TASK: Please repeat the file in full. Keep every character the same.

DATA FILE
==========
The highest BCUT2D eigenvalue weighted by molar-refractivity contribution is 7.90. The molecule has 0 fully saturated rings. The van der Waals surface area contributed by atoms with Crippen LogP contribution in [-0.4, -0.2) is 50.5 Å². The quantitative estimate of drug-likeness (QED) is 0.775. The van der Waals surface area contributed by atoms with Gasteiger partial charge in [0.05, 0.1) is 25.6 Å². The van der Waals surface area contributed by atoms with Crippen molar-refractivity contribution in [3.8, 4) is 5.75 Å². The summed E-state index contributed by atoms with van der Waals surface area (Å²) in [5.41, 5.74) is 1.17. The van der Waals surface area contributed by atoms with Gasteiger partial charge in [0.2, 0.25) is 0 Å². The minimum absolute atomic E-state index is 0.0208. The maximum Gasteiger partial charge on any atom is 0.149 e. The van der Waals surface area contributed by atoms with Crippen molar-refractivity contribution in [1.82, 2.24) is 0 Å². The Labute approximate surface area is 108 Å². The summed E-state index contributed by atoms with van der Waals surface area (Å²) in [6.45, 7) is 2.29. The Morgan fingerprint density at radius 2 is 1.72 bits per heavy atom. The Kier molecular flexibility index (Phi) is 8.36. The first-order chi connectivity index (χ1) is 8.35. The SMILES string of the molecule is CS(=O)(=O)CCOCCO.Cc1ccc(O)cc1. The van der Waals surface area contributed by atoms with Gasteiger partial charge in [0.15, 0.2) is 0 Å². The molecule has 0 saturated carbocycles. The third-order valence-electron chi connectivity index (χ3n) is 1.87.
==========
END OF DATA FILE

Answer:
The highest BCUT2D eigenvalue weighted by molar-refractivity contribution is 7.90. The molecule has 0 fully saturated rings. The van der Waals surface area contributed by atoms with Crippen LogP contribution in [-0.4, -0.2) is 50.5 Å². The quantitative estimate of drug-likeness (QED) is 0.775. The van der Waals surface area contributed by atoms with Gasteiger partial charge in [0.05, 0.1) is 25.6 Å². The van der Waals surface area contributed by atoms with Crippen molar-refractivity contribution in [3.8, 4) is 5.75 Å². The summed E-state index contributed by atoms with van der Waals surface area (Å²) in [5.41, 5.74) is 1.17. The van der Waals surface area contributed by atoms with Gasteiger partial charge in [0.2, 0.25) is 0 Å². The minimum absolute atomic E-state index is 0.0208. The maximum Gasteiger partial charge on any atom is 0.149 e. The van der Waals surface area contributed by atoms with Crippen molar-refractivity contribution in [1.82, 2.24) is 0 Å². The Labute approximate surface area is 108 Å². The summed E-state index contributed by atoms with van der Waals surface area (Å²) in [6.45, 7) is 2.29. The Morgan fingerprint density at radius 2 is 1.72 bits per heavy atom. The Kier molecular flexibility index (Phi) is 8.36. The first-order chi connectivity index (χ1) is 8.35. The SMILES string of the molecule is CS(=O)(=O)CCOCCO.Cc1ccc(O)cc1. The van der Waals surface area contributed by atoms with Gasteiger partial charge in [0.15, 0.2) is 0 Å². The molecule has 0 saturated carbocycles. The third-order valence-electron chi connectivity index (χ3n) is 1.87.